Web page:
Monday, September 28, 2009

I am glad my kids are involved, but it sure does make for a busy September. Every team, troop, and club has their parent organizational meeting in September. Every one of them has a fundraiser too. We are currently selling pizza, nuts, & candles, with coffee, wreathes, mulch, and a few car washes still to come. Sheesh! It's like a second job!

I had fun writing my last two assignments for Taste of the Bay magazine. Due out in October is an article on the Slow Food movement. Have you heard of it? It's a 20 year old organization that started in Italy as a response the the encroachment of fast food chains in Europe. It is basically a support group for people who mean to cook a meal and sit at the table with family and friends instead of eating a burrito on the interstate. They encourage the preservation of heritage plant species and culturally significant cooking styles.

The organics article was difficult in that there was so much information to sift through. I way overshot my word-count budget. Here are two tidbits I learned in the research.

The average American eats double the RDA of grains with 40% of them reporting that none of those servings are whole grains. No wonder.

Also, if you don't want to feel motivated to spend extra for organic milk, then do not google somatic cell counts in milk. I will only tell you that Americans have the most lenient standards on this, which is good if you own a big industrial dairy. I've decided that it is worth the extra $150 a year on organic milk - (we drink a LOT of milk in this house.)

I have to go. There are nine 12-year old girls waking up in the basement after my youngest one's birthday party. I think it was my last party with arts & crafts.

Wednesday, September 09, 2009

Did you have any problems at breakfast this morning?

Wednesday, September 02, 2009

Today's Washington Post had an article encouraging folks to blog about their H1N1 flu symptoms. "They" are hoping to track flu trends. This Google link was described as being 2 weeks ahead of official word about flu trends. Here's some info for Maryland too.

Anyway, here's my family flu story. I hope it's my only one.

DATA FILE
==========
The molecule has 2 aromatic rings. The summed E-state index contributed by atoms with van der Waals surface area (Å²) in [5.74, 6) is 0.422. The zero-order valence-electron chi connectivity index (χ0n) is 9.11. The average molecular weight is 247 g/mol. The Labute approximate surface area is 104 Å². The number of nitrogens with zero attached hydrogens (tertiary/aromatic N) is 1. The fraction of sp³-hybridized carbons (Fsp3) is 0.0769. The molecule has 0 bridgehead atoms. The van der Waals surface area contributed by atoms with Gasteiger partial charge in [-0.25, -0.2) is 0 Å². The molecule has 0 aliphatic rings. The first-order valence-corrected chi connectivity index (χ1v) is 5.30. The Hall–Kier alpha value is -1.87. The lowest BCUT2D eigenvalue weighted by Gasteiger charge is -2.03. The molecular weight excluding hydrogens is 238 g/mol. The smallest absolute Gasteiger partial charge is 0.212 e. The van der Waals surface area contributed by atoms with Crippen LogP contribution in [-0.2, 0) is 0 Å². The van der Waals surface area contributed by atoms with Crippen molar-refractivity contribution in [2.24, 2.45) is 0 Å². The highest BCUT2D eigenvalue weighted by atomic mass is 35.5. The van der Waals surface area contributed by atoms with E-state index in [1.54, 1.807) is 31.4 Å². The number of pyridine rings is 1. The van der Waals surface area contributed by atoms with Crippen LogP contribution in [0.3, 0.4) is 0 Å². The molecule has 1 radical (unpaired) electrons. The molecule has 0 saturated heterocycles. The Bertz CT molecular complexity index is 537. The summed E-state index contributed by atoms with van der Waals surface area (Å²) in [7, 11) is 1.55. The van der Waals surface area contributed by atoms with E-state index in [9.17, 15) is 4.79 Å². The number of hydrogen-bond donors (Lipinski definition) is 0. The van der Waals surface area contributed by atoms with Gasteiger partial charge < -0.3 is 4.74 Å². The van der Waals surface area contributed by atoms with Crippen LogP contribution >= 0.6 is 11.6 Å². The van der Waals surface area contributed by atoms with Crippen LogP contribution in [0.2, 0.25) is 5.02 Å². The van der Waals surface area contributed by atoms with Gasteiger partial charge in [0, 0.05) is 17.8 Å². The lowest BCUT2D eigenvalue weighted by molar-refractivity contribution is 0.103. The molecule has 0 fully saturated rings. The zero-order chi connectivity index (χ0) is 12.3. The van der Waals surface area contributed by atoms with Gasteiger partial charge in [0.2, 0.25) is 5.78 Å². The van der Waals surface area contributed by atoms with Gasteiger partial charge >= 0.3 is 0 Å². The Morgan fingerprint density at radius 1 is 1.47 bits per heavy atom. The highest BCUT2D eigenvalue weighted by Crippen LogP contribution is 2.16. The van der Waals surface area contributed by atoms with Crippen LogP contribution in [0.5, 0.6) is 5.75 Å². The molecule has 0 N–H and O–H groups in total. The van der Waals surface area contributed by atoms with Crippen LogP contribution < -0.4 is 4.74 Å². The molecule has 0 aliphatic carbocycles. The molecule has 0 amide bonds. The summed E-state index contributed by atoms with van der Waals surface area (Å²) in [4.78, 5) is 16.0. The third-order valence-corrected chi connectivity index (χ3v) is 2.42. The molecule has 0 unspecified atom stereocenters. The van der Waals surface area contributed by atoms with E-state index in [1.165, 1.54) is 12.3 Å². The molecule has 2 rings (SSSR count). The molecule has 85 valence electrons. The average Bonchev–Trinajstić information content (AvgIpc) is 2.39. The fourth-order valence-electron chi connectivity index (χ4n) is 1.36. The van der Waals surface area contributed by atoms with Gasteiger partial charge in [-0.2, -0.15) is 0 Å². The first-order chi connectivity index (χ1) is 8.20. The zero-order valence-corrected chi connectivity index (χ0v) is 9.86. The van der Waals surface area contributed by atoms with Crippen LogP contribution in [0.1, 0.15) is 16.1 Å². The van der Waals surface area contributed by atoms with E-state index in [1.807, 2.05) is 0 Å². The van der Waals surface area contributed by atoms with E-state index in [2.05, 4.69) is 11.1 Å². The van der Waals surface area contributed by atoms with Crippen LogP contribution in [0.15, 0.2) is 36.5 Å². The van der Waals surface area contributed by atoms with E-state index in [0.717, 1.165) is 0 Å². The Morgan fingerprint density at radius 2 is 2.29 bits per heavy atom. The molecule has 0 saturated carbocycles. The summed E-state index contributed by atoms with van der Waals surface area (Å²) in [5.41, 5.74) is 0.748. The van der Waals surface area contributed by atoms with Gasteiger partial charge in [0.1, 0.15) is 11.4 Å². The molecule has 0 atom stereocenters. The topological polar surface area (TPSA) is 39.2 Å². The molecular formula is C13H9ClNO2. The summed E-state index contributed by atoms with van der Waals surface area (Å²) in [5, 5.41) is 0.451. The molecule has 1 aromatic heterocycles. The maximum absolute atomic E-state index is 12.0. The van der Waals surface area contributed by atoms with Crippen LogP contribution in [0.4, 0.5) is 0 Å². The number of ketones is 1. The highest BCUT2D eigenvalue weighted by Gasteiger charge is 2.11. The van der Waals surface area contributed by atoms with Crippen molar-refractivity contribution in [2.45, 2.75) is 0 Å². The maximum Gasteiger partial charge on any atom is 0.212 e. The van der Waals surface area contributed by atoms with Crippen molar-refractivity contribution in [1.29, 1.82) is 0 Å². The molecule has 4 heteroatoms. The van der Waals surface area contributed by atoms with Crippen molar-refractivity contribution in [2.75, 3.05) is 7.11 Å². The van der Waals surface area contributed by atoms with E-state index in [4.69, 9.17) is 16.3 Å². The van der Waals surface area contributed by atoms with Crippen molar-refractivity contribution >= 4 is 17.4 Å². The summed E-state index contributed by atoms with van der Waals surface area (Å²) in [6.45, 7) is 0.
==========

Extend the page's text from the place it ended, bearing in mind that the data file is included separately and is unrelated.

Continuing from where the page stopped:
This past July (about the time of the MD peak of H1N1 so far) my 15 year old daughter flew on American Airlines to Abilene, Texas. She left healthy. Three days after she arrived, she started with a fever that went up to 103, and eventually added congestion, aches, lethargy. My friend took her to a clinic in Texas where she got a round of antibiotics that did nothing, adding to my suspicion that it was The Flu.

When she returned, I called my doctor to see if they wanted to check to see if it was H1N1. They said, "Oh, we don't do that. You'd have to go to an emergency room." So I called the local emergency room and they said, "Oh, we don't do that. You'd have to call your county's health department." So I called the health department and they said, "Oh, we don't do that. But there is one clinic that runs the test." I called that clinic and the young voice who answered said, "H what?"

So I just treated my daughter's symptoms and decided not to pursue it further. It took her about 10 days from the onset of symptoms to feel better. No one in my family or her friend's family in Texas got sick, although we were hand-washing and tissue Nazis.

Was it H1N1? In a way, I hope so. I hope we all have a bit of immunity now. Two of my kids have Crohn's Disease, which compromises the immune system. So I am worried about the predicted pandemic. I have it in the back of my mind that I could homeschool if I must.

I am reading a fascinating account of the killer flu pandemic of 1918 called "The Great Influenza." I highly recommend it, although I also recommend that you don't read it while eating. It is a sobering reminder that influenza, although usually mild, is not to be taken lightly.